Applications are invited for a self-funded, 3 year full-time or 6 year part-time PhD project.
The PhD will be based in the School of Law and will be supervised by Professor Shubhankar Dam.
The work on this project will involve:
- creating dataset using public law cases
- developing empirical/quantitative analysis
- identifying mega-trends in legal reasoning (using qualitative and quantitative data)
This project aims to discover meta-trends in legal reasoning using empirical methods. Conventional (doctrinal) legal analyses focus on few cases. Researchers study a handful of decisions to identify how doctrines evolved, assess consistency in judicial reasoning, and offer suggestions for reform. This approach offers depth, but researchers can miss out on the “big story”. Empirical legal analysis adopts a different approach. It aims to develop comprehensive datasets and subject them to rigorous empirical/statistical analyses. This approach offers breath because it relies on a large number of systematically identified cases. While applicants are welcome to propose their own areas of interest in empirical research, we especially invite applications from those interested in the following topics:
1.Measuring Judicial Independence
Judicial independence is a basic constitutional value. Most legal systems insist their judiciaries are in fact independent. But are they? How do we empirically identify levels of judicial independence? Governments routinely litigate in Supreme Courts and Constitutional Courts. How often do they win such cases? How often do they lose? Identifying and analysing win-loss ratios is a powerful way to assess levels of judicial independence in specific settings. Other things being equal, independent judiciaries are more likely to invalidate government actions on constitutional or statutory grounds than judiciaries that are lacking in such independence. In these systems, judges can decide against governments and linked entities without fear of reprisals. Researchers working in this topic will create a dataset of decisions involving the government in a specific jurisdiction, and subject it to rigorous empirical analysis.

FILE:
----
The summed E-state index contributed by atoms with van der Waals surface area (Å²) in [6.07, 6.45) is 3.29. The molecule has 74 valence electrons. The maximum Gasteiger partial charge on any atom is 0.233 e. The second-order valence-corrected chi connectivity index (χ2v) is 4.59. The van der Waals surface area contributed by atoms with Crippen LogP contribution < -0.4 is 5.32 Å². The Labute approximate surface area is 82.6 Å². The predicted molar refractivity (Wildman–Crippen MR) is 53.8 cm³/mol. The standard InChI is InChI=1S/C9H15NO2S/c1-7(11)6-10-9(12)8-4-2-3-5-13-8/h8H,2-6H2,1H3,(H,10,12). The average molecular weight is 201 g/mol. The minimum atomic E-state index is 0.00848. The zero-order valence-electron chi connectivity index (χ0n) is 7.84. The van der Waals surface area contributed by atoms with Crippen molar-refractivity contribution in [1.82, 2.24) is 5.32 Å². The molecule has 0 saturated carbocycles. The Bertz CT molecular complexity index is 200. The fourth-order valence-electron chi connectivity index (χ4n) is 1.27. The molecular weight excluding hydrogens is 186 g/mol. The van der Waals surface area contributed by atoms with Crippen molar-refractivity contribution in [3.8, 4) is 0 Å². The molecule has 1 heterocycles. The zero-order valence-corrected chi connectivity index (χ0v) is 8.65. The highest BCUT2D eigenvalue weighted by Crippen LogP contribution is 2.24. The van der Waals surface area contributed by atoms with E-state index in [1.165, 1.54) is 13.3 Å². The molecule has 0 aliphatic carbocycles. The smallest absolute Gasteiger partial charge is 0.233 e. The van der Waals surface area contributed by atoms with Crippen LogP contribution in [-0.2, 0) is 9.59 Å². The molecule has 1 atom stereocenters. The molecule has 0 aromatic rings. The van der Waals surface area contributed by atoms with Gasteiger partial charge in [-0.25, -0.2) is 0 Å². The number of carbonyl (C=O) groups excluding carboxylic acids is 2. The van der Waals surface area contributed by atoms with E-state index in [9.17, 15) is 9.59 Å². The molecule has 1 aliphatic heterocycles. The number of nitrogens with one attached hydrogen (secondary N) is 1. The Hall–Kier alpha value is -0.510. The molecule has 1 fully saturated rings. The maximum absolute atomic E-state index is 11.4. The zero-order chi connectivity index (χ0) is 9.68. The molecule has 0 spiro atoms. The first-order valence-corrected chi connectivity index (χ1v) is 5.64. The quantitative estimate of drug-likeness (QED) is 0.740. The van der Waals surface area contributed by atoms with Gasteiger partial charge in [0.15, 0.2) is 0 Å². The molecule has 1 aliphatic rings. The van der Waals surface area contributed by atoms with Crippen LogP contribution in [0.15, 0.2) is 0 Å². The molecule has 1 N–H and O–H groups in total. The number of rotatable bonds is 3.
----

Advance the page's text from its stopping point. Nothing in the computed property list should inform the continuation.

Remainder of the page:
2.Empirical approaches to constitutional reasoning
Constitutional reasoning is a thriving field of research. It is also mostly normative: Scholars are especially keen to defend certain types of reasoning, explain why judges should adopt certain modes of reasoning to decide cases. But how do judges actually reason? What methods do they use? Do they prefer some methods of interpretation (or reasoning) over others? Researchers in this project will create a comprehensive dataset of constitutional cases in a specific jurisdiction and subject the legal reasoning to empirical analyses. The underlying motivation is to identify the prevalence (or absence) of certain modes of reasoning and their chances of success.
General admissions criteria
You'll need a good first degree in Law from an internationally recognised university (minimum upper second class or equivalent, depending on your chosen course) or a Master’s degree in Law or a related area. In exceptional cases, we may consider equivalent professional experience and/or Qualifications. English language proficiency at a minimum of IELTS band 6.5 with no component score below 6.0.
How to Apply
We’d encourage you to contact Professor Shubhankar Dam ([Email Address Removed]) to discuss your interest before you apply, quoting the project code.
When you are ready to apply, please follow the 'Apply now' link on the Law PhD subject area page and select the link for the relevant intake. Make sure you submit a personal statement, proof of your degrees and grades, details of two referees, proof of your English language proficiency and an up-to-date CV. Our ‘How to Apply’ page offers further guidance on the PhD application process.
Please also include a research proposal of 1,000 words outlining the main features of your proposed research design – including how it meets the stated objectives, the challenges this project may present, and how the work will build on or challenge existing research in the above field.
When applying please quote project code: LLAW4791021